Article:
If you’re still itching for more adrenaline after body boarding and diving with sharks, why not try skydiving? There are few places in the world that offer a more scenic skydiving experience than Oahu’s North Shore. There are three skydiving operators to choose from: Pacific Skydiving, Skydive Hawaii, and Oahu Parachute Center.
All three are located at Dillingham Airfield in Waialua and they are all similar in offering and safety ratings. We went with Skydive Hawaii and had an awesome experience! The 14,000′ tandem skydive gives you a full 60 seconds of free fall and is the highest jump you can make without supplemental oxygen.
- Make a reservation in advance to save money and shorten your waiting time at the airport.
- Afternoon jumps are occasionally canceled if the weather gets too windy or cloudy so make sure you go first thing in the morning.
8. Go Shopping in Haleiwa
Haleiwa is the quintessential beach town with a unique assortment of surf shops, bakeries, art galleries, and food trucks. It has managed to remain small while providing all of the amenities you could want on the North Shore. We also found that the surf shops in Haleiwa had considerably cheaper prices than in Waikiki.
Give yourself an hour or two to wander through the shops and then stop to grab lunch and shave ice for dessert. Some of our favorite stores in Haleiwa include San Lorenzo, Barnfield’s Raging Isle Surf Shop, Hawaiian Island Creations (HIC), and North Shore Surf Shop.
And if you’re in Haleiwa for dinner, you have to try the pupus at Uncle Bo’s Pupu Bar & Grill. The Big Bo’s Nachos and the Dynamite Shrimp are both amazing!
9. See Sea Turtles at Laniakea Beach (AKA ‘Turtle Beach’)
As soon as you leave Haleiwa and head east, you’ll almost certainly encounter a massive traffic jam. It’s caused by loads of tourists trying to maneuver their way into the limited parking spaces surrounding Laniakea beach on a one-lane highway.
The beach itself is not impressive. But, the abundant seaweed growing on the offshore rock shelf makes Laniakea beach a favorite spot for Hawaiian green sea turtles. There is almost always at least one massive turtle lounging on the beach, seemingly oblivious to the hordes of tourists snapping photos.
Remember that under Hawaii state law, it is illegal to chase, hunt, handle, injure, or harass sea turtles. So feel free to snap as many photos as you like but give them plenty of space.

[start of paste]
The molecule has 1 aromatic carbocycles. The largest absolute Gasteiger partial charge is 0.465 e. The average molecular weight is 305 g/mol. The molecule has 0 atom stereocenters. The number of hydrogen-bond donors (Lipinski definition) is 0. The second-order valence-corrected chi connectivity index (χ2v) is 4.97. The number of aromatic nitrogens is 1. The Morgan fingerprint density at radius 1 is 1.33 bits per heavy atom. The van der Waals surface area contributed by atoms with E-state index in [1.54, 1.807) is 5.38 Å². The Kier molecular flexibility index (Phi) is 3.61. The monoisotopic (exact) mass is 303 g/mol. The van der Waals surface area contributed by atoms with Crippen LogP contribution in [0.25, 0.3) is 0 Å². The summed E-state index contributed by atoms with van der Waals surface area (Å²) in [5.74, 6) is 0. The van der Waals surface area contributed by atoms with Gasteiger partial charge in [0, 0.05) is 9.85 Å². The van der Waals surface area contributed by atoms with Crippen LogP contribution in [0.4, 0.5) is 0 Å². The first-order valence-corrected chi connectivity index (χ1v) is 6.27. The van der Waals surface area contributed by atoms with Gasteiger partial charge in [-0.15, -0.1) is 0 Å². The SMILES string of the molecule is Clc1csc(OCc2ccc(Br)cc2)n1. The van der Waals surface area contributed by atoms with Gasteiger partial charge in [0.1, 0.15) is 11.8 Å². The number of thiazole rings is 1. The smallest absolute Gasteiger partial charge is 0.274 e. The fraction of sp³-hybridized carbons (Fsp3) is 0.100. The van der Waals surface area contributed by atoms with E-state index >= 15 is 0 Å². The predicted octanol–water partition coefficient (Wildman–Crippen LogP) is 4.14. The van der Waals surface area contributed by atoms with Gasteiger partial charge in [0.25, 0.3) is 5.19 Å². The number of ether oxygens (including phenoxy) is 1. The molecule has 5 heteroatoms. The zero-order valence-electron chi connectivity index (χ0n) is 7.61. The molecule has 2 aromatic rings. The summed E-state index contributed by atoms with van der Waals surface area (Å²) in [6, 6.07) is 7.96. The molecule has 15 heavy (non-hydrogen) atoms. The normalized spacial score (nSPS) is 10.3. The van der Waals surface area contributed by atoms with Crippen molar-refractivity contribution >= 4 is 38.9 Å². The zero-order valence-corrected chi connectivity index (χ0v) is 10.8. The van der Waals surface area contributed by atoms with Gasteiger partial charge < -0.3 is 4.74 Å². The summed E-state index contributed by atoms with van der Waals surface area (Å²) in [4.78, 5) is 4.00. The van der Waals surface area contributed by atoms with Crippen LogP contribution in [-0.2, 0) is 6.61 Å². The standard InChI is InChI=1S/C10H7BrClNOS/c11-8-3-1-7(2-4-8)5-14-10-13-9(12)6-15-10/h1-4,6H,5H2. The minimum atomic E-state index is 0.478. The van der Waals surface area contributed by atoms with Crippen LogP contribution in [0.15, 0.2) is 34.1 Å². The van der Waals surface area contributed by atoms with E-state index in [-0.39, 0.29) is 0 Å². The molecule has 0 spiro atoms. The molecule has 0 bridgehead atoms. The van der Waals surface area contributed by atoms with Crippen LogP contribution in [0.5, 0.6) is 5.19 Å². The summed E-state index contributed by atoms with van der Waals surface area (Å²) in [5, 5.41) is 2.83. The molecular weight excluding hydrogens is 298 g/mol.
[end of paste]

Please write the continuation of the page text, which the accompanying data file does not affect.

10. Snorkel at Sharks Cove
About halfway between Waimea Bay and Banzai Pipeline, you’ll find a small, protected bay called Sharks Cove. This is an ideal place for snorkeling during the summer months when the North Shore sea is calm and inviting. The bay at Sharks Cove is about 8-15 feet deep. You’ll find an abundance of coral and sea life. But, as with most snorkeling spots on Oahu, it can get busy so go early to beat the crowds.
There isn’t anywhere to rent snorkeling gear around Sharks Cove so you’ll need to either bring your own from home or rent gear in Haleiwa. And after you’re done snorkeling, you can head across the road to the delicious Sharks Cove Grill for a smoothie and grilled skewers!
11. Eat Garlic Shrimp at Giovanni’s Shrimp Truck
Giovanni’s Shrimp Truck first began serving garlic shrimp back in 1993 and as word of their greasy, garlicky, scrumptious shrimp spread, a cult following quickly amassed. They started selling their signature dish out of a mobile truck that roamed the North Shore and then eventually settled on a fixed location way out in Kahuku.
Unfortunately, Kahuku is quite far from everything else on Oahu which required a real pilgrimage to get a taste of their legendary garlic shrimp. Thankfully, a year later Giovanni’s opened a second location in Haleiwa so it’s much easier to get your shrimp fix.
Giovanni’s has been featured by The Travel Channel, Saveur Magazine, and loads of other foodie publications. If you’re on Oahu’s North Shore, don’t miss the opportunity to see what all the hype is about!
12. Watch the Sunset on Sunset Beach
Hawaii sunsets are on another sunset level entirely. I can’t explain why, but they are just better than every other sunset in the world. And due to the shape and orientation of the island of Oahu, almost the entire “North Shore” area (from Haleiwa to Kawela Bay) actually faces west. Confusing, right?
So pick up a six-pack of Big Swell IPA and some ahi poke in Haleiwa, head to Sunset Beach or any of the other beautiful beaches lining the North Shore, and enjoy one of the best sunsets in the world!
What’s you’re favorite thing to do on Oahu’s North Shore?
Looking for more details on what to see and do on Oahu? Check out our favorite books!